transform China and remove all vestiges of hierarchy
and inequality
– Principles





Ethic of struggle
Mass line
Collectivism
Egalitarianism
Unstinting service to society
– Destroyed universities and libraries, scholars were
sent to the fields to work and “learn” from peasants
– Elementary education designed to create equality and
loyalty to Mao
Signs from the Cultural Revolution
пЃ®
“Destroy the Old
World, Build a New
World”
Signs from the Cultural Revolution
“Let new socialistic
culture conquer
every stage”
пЃ® Features Jiang
Qing, who led the
Cultural Revolution
Group of the
Politburo
пЃ®
Signs from the Cultural Revolution
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“We will crash the
dog heads of those
who oppose
Chairman Mao!”
Political and Economic Change
пЃ®
Death of Mao (1976)
– Followers in CCP divided into 3 factions
 Radicals – led by Mao’s wife Jiang Qing, continued supporting
goals of Cultural Revolution
– “Gang of Four” – group of radicals who controlled CCP policy
toward the end of Mao’s life
 Military – had been led by Lin Biao, Mao’s designated
successor, but he died in a mysterious plane crash in 1971
– Rumors of an attempted coup around same time
 Moderates – led by Zhou Enlai, emphasized economic
modernization and limited contact with the West
– Factions were built on ideology and personal
connection (guanxi)
пЃ®
Jiang Qing
– First Lady of the PRC,
1939-1976
– Leader of the Radical
faction of the CCP
пЃ®
Lin Biao
– Vice-Premier of the
PRC, 1965-1971
пЃ®
Zhou Enlai
– Premier of the PRC,
1949-1976
– Leader of the
moderate faction of
the CCP
Political and Economic Change
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Deng Xiaoping’s Four Modernizations (19781997)
– CCP leader Hua Guofeng arrests the “Gang of Four”
radicals, opening the door for moderates to take
control
– Deng takes power in 1978 (without official title of
Chairman of CCP), modernizing:




Industry
Agriculture
Science
The Military
Political and Economic Change
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Deng Xiaoping’s Four Modernizations
(1978-1997)
– “Open Door” trade policy – trade with
everyone, including capitalist U.S. if it will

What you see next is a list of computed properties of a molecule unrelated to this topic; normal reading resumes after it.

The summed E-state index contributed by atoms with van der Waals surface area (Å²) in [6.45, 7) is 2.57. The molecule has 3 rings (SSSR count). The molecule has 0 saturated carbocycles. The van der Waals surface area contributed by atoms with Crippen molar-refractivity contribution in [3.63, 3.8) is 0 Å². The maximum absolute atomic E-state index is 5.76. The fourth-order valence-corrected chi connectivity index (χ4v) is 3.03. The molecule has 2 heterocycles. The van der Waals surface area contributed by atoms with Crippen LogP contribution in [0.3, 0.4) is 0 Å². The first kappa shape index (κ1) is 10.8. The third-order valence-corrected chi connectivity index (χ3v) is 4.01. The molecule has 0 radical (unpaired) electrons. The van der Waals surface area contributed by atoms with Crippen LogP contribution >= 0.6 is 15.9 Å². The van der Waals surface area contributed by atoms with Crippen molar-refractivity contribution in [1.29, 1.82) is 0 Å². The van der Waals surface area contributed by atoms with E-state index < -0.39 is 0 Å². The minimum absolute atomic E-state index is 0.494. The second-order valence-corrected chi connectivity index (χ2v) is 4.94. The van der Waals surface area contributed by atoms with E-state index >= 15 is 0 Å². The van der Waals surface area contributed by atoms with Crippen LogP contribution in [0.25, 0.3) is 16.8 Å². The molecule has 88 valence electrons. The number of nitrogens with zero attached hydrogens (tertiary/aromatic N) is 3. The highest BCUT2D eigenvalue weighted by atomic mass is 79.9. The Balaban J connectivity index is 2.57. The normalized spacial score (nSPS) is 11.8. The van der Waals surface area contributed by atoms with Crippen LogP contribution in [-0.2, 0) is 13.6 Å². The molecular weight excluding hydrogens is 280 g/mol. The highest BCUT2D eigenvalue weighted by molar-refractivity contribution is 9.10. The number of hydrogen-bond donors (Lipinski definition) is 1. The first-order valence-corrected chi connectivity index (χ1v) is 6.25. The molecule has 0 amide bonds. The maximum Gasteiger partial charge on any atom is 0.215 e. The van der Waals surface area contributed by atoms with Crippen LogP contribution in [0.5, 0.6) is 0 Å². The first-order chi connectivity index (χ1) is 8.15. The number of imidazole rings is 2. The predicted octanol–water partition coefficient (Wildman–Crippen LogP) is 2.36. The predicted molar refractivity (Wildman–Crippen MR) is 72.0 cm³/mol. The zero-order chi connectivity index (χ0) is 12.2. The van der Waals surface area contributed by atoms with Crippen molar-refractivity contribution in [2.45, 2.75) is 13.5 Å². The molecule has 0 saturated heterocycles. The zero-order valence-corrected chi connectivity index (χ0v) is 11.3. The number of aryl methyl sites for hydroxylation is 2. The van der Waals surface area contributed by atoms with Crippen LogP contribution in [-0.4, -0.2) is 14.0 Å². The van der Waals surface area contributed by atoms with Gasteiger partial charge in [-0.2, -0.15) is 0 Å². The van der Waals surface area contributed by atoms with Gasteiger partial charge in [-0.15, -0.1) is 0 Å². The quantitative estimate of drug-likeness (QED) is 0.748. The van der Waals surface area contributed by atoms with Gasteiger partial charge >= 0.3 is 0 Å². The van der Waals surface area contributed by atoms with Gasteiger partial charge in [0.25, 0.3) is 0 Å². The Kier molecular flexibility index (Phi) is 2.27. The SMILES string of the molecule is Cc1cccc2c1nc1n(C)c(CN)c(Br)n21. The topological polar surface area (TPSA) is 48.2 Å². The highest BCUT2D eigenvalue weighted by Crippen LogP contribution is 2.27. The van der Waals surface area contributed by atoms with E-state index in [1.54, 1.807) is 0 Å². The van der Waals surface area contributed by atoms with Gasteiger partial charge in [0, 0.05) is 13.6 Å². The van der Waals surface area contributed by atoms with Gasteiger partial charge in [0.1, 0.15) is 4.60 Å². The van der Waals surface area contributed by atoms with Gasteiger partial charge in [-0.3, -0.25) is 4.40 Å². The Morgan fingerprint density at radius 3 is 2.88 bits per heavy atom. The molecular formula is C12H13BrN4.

benefit Chinese economy
– Expansion of higher education, raised
academic standards
– Institutionalization of the Revolution –
reconciled revolutionary goals with legal
system and bureaucracy of Old China,
decentralized government
Deng Xiaoping,
later in life
Cryptkeeper,
1989-1997
(Just kidding)
Summary of “Four Generations” of
Chinese Leadership
1st Generation – Mao Zedong (1949 - 1976)
 2nd Generation – Deng Xiaoping (1978 – 1997)
 3rd Generation – Jiang Zemin (1997-2005)
 4th Generation – Hu Jintao (2005 – Present)
пЃ®
пЃ®
Jiang Zemin
– President of the PRC,
1993-2003
– General Secretary of
the CCP, 1989-2002
– Chairman of the
Central Military
Commission, 19902004
пЃ®
Hu Jintao
– President of the PRC,
2003-Present
– General Secretary of
the CCP, 2002–Present
– Chairman of the Central
Military Commission,
2004-Present
– Orderly, struggle free
succession indicated
stability in CCP
practices
Citizens, Society, and the State
пЃ®
Cleavages
– Ethnicity
 Population is over 90% Han Chinese
 Minorities live primarily in autonomous areas (like
Tibet and Xinjiang)
– These areas are 60% of Chinese territory
– Long history of resistance to Chinese government
 Tibetans – government never recognized Chinese
government authority after conquest
 Uighurs – Muslim separatists in Xingjiang near
Afghanistan
 Government usually encourages economic
development, while suppressing expression of
dissent
Han Chinese
Uighur
Tibetan
Citizens, Society, and the State
пЃ®
Cleavages
– Urban vs. Rural
 Redefinition of “Two Chinas” – differences in